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By Lanette Smith


“To make an end is to make a beginning.” – T. S. Eliot


Turning 50 has not been anything like what I thought it would be; but it’s been so much richer than I could have imagined.


In anticipation, I paint a self-portrait of sorts.  The canvas is as gigantic as it is messy; layer upon layer of attempt.  The subject matter is spent white peonies in a fractured vase mended with gold, a nod to the Japanese art of kintsugi, and the power of transformation.


Each shard represents a story from past decades I can tell you about:  forgiving the terrorists whose bomb killed my friend in Bali, being rescued off a mountain, holding still-born children, teaching my mentor’s last British Literature class when she passed away in the middle of Merchant of Venice.


I’ve done so many hard things I didn’t think I could do while also crossing over 286 items off my bucket list.  (And lesser, but just as terrifying experiences such as attending speed-dating as a middle-aged woman which wasn’t on my list but later added and satisfyingly crossed off).


The decades of letting go and transmutation on the road to becoming beautiful.


I step back and look at the canvas, in which I have hidden the words from Parisian floral designer Christian Tortu, “it is the bouquet that is unmaking us” and feel satisfied.  I’m ready to rest and enjoy life; enter into the golden age.  I have no idea the series of unmaking events that is about to come my way.


2024 starts from a grounded place.  I have a vague sense that what I don’t do will be more important than what I do, but everything is status quo which, while comfortable, also gives me the same uneasy feeling as when a child or small puppy is quiet for far too long in the next room.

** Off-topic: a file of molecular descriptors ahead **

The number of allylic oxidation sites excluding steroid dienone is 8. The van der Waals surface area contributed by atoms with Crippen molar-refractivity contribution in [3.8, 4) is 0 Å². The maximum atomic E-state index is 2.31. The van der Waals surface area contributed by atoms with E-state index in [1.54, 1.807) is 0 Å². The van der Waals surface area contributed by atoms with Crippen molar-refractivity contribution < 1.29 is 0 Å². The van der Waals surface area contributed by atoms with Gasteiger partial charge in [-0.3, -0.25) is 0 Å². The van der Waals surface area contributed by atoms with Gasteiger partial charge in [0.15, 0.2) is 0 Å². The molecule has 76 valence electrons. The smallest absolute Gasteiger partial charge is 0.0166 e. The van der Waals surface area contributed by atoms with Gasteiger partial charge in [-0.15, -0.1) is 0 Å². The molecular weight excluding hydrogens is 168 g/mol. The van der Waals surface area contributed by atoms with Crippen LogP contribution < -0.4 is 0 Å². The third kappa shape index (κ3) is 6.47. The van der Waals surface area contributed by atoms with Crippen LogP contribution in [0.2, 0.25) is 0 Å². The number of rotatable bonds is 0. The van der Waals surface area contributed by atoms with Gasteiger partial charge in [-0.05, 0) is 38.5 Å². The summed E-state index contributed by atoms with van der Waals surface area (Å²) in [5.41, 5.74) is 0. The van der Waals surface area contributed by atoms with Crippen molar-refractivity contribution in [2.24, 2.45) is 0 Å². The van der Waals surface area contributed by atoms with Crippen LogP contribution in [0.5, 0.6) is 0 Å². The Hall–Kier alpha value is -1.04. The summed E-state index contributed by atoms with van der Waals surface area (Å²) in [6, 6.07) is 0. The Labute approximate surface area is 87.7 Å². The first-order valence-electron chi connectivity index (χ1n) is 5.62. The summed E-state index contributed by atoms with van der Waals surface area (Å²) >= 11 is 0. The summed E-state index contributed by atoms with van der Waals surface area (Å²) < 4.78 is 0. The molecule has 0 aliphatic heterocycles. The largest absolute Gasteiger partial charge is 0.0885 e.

A friend who has become like a sister ghosts me.


The next day I am suddenly laid off from my dream job, making the fourth consecutive budget-cut layoff for me in less than four years.


When I share my job loss with my neighbors, they open up about going through a lay-off as well, so we are able to support one another in the process.


Two weeks later, on the first day of my thankfully new job, I learn that a friend has taken her own life.


I’m familiar with just about every form of grief except this one and it shakes me to the core.


On just my second day in the office, I find myself already needing to ask for a day off to attend what will be a very complex memorial.  Wanting to be professional, and yet having stayed up all night crying, I quietly ask my new supervisor for a day off to attend the service.  Deciding to be what I hope is appropriately vulnerable I add, in a whisper, “she took her own life.”


My supervisor looks at me and says, “You will not believe this, but we got the same news about a friend last night as well.”  For a moment, we think it may be the same person.  It is not, but a shared empathy is created that we both need going into the workday.


I am completely disoriented, logging into yet another professional email account at an unfamiliar work station; learning a new office environment and career, while trying to wrap my heart around this fresh loss.  Eyes puffy with grief, I am grateful for employment but also deeply tired and feeling vaguely like a pawn in the chess game of life.  I can barely find the office mugs and coffeemaker, much less the strength to do yet another round of the transformation and growth I say I value so much.  Both my head and heart are weary.


After the memorial a friend and I are out walking a path nearby to get some air and process our feelings together.  She is a faithful friend, always game for fun adventures as well as ballast in the storms of life.  I am definitely drawing comfort from her presence, and she has just finished saying how she hopes that I will get a sign that the friend who has passed away is at peace.